A new law in Kenya has created stricter punishments for rapists and sexual predators, but has failed to criminalize marital rape and female genital mutilation. The bill, which President Mwai Kibaki approved on July 14, was the first legal recognition of many sex crimes, including gang rape, sexual harassment, and child trafficking. The legislation also outlaws the deliberate transmission of the HIV virus.
The bill comes as a reaction to the rising number of rapes and sexual assaults committed in Kenya. While it is estimated that women are raped every half hour in Nairobi, Kenya’s capital, Kenya's legal code on sexual crimes has not been significantly changed since 1930.
One of the most contentious issues is a provision in the law that imposes the same sentence on rapists and those who falsely accuse someone of rape. This clause may "deter women from coming forward [and has] shifted the burden of proof in rape cases from the accuser to the accused," according to a statement from the Office of the United Nations Secretary-General. Kenyan women's rights activists are especially angered by this provision of the legislation. Says Anne Njogu, director of the Centre for Women's Rights Education and Awareness, according to allAfrica.com, "It is the same chauvinistic, paternalistic, very, very parochial attitudes towards women."
Many are skeptical about how effective this new legislation will be in combating the rising incidences of rape. "For many rural women, it will take much more than a new law to change deeply entrenched traditions, where culturally, women have little power," said Jack Nyagaya, a counselor who deals with cases of rape, according to allAfrica.com.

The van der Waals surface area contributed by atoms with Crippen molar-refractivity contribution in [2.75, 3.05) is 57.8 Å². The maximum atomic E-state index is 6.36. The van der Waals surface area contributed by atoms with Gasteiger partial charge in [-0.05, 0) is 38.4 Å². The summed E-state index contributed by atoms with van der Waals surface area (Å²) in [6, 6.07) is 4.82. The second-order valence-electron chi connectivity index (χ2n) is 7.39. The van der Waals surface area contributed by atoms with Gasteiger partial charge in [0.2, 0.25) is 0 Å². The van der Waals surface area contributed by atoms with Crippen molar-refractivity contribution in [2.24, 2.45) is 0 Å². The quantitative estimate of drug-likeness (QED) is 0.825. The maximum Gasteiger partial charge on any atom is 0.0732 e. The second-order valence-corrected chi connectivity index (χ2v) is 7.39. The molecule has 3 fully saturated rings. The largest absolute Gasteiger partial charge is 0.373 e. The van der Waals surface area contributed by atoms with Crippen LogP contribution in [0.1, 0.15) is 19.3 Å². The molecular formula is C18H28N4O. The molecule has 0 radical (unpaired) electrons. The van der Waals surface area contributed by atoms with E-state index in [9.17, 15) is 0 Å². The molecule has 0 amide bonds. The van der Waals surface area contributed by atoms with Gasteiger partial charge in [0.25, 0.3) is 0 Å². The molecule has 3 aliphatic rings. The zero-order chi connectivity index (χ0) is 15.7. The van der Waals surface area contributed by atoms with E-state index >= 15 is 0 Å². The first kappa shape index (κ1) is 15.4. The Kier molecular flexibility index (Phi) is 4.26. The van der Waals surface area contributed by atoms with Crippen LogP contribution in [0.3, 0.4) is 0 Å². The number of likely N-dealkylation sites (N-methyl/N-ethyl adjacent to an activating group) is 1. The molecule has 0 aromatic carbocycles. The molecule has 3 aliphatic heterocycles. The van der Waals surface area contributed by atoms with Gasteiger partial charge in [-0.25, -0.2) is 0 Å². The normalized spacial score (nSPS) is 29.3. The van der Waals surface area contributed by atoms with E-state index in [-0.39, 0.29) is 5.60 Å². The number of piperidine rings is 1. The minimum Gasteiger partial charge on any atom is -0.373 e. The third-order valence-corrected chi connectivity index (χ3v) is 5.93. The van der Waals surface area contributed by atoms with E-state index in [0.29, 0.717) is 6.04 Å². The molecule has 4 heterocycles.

Media Resources: Statement from the Office of the UN Secretary General 7/19/06; allAfrica.com 7/15/06; AVERT 6/8/06; BBC News 6/1/06; Women’s eNew 7/21/06; allAfrica.com 7/10/06
8/28/2015 Alaska Court Protects Abortion Access for Low-Income Women - The Alaska Superior Court struck down a state law yesterday that would have severely limited abortion access for low-income women in Alaska.
The state's Superior Court also struck down a Department of Health and Social Services regulation that placed narrow specifications on Medicaid coverage for abortions, requiring that Medicaid-funded abortions be determined by a physician to be "medically necessary." Last year, the Center for Reproductive Rights, the American Civil Liberties Union, and Planned Parenthood sued on behalf of the Planned Parenthood of the Great Northwest, claiming that the narrow definition of "medically necessary" arbitrarily established conditions designed to restrict the ability of low-income women to access abortion services.
The law was temporarily blocked last July by an Alaskan state court judge.
Superior Court Judge John Suddock ordered yesterday that the state be blocked from implementing this regulation, ruling that it placed an undue burden on low-income women seeking abortion services in Alaska.
"By providing health care to all poor Alaskans except women who need abortions, the challenged regulation violates the state constitutional guarantee of 'equal rights, opportunities, and protection under the law'," the ruling read.
"We applaud the superior court for striing down these cruel restrictions on women's health and rights that violate the Alaska Constitution," said Chris Charbonneau, CEO of Planned Parenthood of the Great Northwest and the Hawaiian Islands. . . .
8/26/2015 Saudi Women Prepare to Vote for the First Time - The fight for gender equality is making slow but notable progress in Saudi Arabia, where women will be allowed to vote for the first time in upcoming December elections.
This shift in Saudi law came in 2011, when a royal decree announced that women would be allowed to vote and run in local elections beginning in December of 2015. . . .